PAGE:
facebook Doctors working in the ER aren’t necessarily in-network

BIG PHARMA POLITICS: Consumers pressure politicians to do something about rising drug prices. Read More

Doctors working in the ER aren’t necessarily in-network

Not many people might have had Scott Kohan’s presence of mind to check whether the ER he woke up in was in-network.

With a broken jaw and staples in his head, he checked his phone and found that the hospital was listed as in his network.

Still, he ended up with a $7,924 bill.

Surprise, the oral surgeon in the hospital’s ER wasn’t in network.

Kohan’s story is another in Vox’s ongoing series about surprise medical bills. And the ER is a frequent source of those surprises. Doctors who work in the ER aren’t always part of the network, even when a hospital is. When you’re in an emergency, you don’t always think to check – and sometimes, if you’re unconscious, you obviously can’t.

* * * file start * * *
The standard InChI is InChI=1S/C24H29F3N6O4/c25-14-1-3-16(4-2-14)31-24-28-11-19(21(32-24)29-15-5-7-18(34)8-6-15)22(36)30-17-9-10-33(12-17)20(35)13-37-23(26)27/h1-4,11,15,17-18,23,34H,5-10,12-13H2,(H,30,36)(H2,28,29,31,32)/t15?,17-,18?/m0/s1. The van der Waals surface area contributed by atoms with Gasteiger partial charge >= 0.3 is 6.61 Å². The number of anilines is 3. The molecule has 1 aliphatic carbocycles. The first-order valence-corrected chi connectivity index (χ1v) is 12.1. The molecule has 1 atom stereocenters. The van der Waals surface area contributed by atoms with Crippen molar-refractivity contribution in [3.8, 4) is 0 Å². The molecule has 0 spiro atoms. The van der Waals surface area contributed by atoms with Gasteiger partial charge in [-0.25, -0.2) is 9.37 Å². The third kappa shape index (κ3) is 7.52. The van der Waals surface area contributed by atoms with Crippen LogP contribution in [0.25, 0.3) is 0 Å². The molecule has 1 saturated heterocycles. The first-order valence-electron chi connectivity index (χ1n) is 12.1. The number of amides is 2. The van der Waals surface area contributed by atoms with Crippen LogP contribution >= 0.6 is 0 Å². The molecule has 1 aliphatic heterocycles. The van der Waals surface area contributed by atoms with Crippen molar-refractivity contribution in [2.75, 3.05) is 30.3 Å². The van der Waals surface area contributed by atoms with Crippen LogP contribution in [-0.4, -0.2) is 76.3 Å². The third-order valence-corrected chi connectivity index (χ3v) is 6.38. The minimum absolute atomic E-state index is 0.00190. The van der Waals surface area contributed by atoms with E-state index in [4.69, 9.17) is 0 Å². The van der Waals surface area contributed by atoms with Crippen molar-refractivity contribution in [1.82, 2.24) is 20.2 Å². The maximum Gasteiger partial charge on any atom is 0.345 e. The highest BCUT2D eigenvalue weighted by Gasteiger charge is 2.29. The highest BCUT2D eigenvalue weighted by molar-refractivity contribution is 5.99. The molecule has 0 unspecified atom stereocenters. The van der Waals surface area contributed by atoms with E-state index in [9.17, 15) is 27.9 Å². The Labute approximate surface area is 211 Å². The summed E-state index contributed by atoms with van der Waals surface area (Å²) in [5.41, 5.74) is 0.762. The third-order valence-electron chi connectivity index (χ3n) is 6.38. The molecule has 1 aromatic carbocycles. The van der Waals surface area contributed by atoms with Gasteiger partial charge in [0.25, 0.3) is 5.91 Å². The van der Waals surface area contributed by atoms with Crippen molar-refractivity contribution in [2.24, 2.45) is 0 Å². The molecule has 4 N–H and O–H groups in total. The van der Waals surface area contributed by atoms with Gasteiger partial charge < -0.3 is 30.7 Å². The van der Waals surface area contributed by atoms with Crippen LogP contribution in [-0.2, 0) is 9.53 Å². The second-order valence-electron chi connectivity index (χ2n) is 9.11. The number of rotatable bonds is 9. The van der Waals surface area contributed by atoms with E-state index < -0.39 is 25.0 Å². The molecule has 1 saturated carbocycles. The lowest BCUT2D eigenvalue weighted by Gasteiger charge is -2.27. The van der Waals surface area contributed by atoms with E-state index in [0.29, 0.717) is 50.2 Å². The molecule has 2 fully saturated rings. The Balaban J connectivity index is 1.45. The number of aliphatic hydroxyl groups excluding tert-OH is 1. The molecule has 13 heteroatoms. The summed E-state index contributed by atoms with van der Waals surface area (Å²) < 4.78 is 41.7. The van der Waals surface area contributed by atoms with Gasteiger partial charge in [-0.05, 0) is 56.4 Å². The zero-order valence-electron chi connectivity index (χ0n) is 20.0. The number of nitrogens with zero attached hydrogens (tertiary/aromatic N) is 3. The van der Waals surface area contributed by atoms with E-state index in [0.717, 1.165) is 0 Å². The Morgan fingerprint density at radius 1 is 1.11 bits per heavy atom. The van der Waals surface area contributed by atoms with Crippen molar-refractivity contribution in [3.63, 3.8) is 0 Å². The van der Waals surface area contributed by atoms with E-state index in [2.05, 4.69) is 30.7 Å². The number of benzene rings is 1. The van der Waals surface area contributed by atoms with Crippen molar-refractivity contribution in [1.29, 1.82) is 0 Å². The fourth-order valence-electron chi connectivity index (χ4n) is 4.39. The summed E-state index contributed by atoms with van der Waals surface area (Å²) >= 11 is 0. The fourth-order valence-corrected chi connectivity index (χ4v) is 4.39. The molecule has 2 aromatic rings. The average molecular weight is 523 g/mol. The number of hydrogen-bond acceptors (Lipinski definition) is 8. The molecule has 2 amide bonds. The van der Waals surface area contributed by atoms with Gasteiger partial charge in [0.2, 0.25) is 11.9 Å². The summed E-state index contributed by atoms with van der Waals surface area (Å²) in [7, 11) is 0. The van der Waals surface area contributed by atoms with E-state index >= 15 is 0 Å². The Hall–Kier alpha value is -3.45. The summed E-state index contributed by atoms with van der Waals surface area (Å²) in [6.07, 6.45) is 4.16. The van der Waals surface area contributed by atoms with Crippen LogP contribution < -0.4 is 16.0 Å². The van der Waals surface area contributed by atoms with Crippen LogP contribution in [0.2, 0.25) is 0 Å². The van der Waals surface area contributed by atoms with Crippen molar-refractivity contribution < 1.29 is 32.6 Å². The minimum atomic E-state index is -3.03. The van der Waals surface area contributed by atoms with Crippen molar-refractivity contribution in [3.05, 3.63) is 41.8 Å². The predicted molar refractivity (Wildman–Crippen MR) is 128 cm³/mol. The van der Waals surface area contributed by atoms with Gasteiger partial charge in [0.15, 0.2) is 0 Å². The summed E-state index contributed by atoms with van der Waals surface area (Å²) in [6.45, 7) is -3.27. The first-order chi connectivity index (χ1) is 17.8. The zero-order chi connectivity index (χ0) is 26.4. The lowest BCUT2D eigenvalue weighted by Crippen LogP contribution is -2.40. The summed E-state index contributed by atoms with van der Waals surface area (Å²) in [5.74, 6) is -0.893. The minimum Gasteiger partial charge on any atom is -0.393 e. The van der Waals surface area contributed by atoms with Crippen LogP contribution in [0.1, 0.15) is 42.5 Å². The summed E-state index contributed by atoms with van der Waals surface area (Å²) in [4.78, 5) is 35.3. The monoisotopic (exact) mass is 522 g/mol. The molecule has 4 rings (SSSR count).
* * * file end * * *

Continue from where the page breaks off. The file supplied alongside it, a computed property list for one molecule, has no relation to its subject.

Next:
The hospital was in his network but the oral surgeon wasn’t.

Vox talked to Christopher Garmon, an assistant professor at the University of Missouri Kansas City, who published a study showing 1 in 5 ER visits resulted in a surprise bill from an out-of-network provider.

Kohan’s bill was eventually forgiven by the doctor, who participates in no insurance networks. The hospital wouldn’t tell Vox why it contracts with doctors who don’t take insurance. How would a patient know? Or what choice would they have?